The England and Wales Cricket Board appears determined to punish Ollie Robinson for the offensive and embarrassing tweets which were rediscovered and distributed on Wednesday as he made his Test debut for England, though the board is yet to determine precisely what form the punishment will take. What has been decided is that it will not leave itself open to similar scandals in future.
Robinson is likely to be the last player to make his full international debut without anyone having sifted through historic social media posts in search of potential embarrassment. Aspiring internationals will also be reminded of the repercussions of online indiscretions, should the image of a humiliated Robinson reading his statement on Sky at the close of play on Wednesday not prove sufficient.
The ECB’s first task, however, is to establish Robinson’s contractual status at the time he sent the tweets, and whether he was a fully professional cricketer under the governing body’s auspices when they were published. Beyond what it says about the player’s mindset at the time, the controversy has been unseemly and particularly damaging for a sport desperately trying to reposition itself as one that’s open and accessible to people of all backgrounds.
Robinson’s statement – written moments after he returned to the dressing room at the close of his first outing as a Test cricketer entirely unaware of the stories that had been circulating all day, and delivered in person on television, radio and to the written press – has been well received. He also impressed his new teammates by apologising to the dressing room. But despite the apparent authenticity of his contrition, and the acceptance that an occasionally wild teenager has matured into a dedicated professional, there is a feeling in the ECB that some form of punishment – possibly a fine, perhaps also suspension from next week’s second Test against New Zealand at Edgbaston – is still necessary.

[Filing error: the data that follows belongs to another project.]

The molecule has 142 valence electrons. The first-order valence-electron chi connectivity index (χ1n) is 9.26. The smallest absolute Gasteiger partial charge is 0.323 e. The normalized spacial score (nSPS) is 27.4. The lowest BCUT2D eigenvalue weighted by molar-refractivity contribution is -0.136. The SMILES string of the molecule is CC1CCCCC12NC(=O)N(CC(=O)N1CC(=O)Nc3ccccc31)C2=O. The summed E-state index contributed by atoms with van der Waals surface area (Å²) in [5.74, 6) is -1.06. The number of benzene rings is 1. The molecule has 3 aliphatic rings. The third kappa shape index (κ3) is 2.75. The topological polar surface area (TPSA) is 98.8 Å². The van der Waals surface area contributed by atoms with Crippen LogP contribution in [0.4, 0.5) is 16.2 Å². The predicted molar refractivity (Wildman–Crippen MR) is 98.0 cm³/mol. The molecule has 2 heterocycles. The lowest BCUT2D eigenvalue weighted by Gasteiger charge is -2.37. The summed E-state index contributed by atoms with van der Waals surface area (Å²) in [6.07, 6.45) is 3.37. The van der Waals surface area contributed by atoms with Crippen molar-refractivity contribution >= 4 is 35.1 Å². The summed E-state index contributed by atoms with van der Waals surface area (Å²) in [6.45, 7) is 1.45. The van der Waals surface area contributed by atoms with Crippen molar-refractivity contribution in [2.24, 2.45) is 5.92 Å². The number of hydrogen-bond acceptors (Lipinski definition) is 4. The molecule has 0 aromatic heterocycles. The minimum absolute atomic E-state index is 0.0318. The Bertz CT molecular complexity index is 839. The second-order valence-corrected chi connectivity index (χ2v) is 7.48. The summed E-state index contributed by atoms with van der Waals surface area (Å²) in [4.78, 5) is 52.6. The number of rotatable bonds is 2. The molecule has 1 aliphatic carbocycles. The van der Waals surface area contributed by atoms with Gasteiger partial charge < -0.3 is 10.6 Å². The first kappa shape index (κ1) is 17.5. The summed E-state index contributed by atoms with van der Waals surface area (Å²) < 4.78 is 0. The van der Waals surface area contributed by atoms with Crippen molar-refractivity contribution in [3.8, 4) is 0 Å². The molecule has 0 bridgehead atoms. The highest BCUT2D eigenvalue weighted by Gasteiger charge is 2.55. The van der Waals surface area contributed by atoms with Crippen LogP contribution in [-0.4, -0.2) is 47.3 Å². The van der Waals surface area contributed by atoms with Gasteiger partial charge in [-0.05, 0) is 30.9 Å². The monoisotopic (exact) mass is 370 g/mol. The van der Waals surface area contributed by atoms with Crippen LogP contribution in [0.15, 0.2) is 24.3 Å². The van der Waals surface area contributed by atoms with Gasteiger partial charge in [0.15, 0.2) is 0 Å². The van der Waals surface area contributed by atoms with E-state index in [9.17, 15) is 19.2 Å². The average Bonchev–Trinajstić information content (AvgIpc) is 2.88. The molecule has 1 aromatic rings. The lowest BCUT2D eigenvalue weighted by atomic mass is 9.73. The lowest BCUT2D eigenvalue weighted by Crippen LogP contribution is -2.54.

Though Robinson said on Wednesday that the tweets date from a time when he had “just been sacked by Yorkshire” they were in fact sent between April 2012 and June 2013 – before he had even joined the county, and around the time that he was released by his first club, Kent.
Yorkshire released a statement on Thursday distancing themselves from the furore. “Ollie Robinson signed a junior professional contract with Yorkshire on 19 September 2013 before leaving in July 2014, playing three List A and seven T20 matches,” they said. “The club was unaware of these posts on Ollie’s social media channels before he signed and strongly condemn such comments. There is no place in our society or in our sport for racism or sexism.”
Despite the controversy, Robinson received a notably warm ovation when he was introduced to the crowd when replacing Jimmy Anderson on Thursday with New Zealand’s score on 276-3. His focus had clearly not been adversely affected as he bowled excellently and, along with Mark Wood, transformed England’s fortunes before lunch, reducing New Zealand at one point to 294-7. Robinson ended the innings with four wickets and would have completed a whirlwind couple of days by taking a fifth and earning a place on the honours board, had Stuart Broad not dropped an easy catch off of Tim Southee.
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